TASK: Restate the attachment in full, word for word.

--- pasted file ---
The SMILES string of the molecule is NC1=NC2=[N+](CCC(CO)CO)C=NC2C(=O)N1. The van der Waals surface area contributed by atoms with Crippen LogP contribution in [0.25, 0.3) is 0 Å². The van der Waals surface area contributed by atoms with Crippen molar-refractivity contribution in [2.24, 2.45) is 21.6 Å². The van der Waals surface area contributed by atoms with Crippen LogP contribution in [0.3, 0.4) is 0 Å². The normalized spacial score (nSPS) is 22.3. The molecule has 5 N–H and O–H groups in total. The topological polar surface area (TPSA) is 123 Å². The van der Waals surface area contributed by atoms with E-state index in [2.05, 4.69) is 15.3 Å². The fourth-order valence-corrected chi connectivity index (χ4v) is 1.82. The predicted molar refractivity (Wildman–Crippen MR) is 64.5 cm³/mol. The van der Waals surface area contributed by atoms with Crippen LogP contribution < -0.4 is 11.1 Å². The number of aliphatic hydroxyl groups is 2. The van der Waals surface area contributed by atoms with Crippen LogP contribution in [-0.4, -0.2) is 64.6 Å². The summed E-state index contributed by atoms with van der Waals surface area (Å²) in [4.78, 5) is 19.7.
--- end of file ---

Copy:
The SMILES string of the molecule is NC1=NC2=[N+](CCC(CO)CO)C=NC2C(=O)N1. The van der Waals surface area contributed by atoms with Crippen LogP contribution in [0.25, 0.3) is 0 Å². The van der Waals surface area contributed by atoms with Crippen molar-refractivity contribution in [2.24, 2.45) is 21.6 Å². The van der Waals surface area contributed by atoms with Crippen LogP contribution in [0.3, 0.4) is 0 Å². The normalized spacial score (nSPS) is 22.3. The molecule has 5 N–H and O–H groups in total. The topological polar surface area (TPSA) is 123 Å². The van der Waals surface area contributed by atoms with E-state index in [2.05, 4.69) is 15.3 Å². The fourth-order valence-corrected chi connectivity index (χ4v) is 1.82. The predicted molar refractivity (Wildman–Crippen MR) is 64.5 cm³/mol. The van der Waals surface area contributed by atoms with Crippen LogP contribution < -0.4 is 11.1 Å². The number of aliphatic hydroxyl groups is 2. The van der Waals surface area contributed by atoms with Crippen LogP contribution in [-0.4, -0.2) is 64.6 Å². The summed E-state index contributed by atoms with van der Waals surface area (Å²) in [4.78, 5) is 19.7.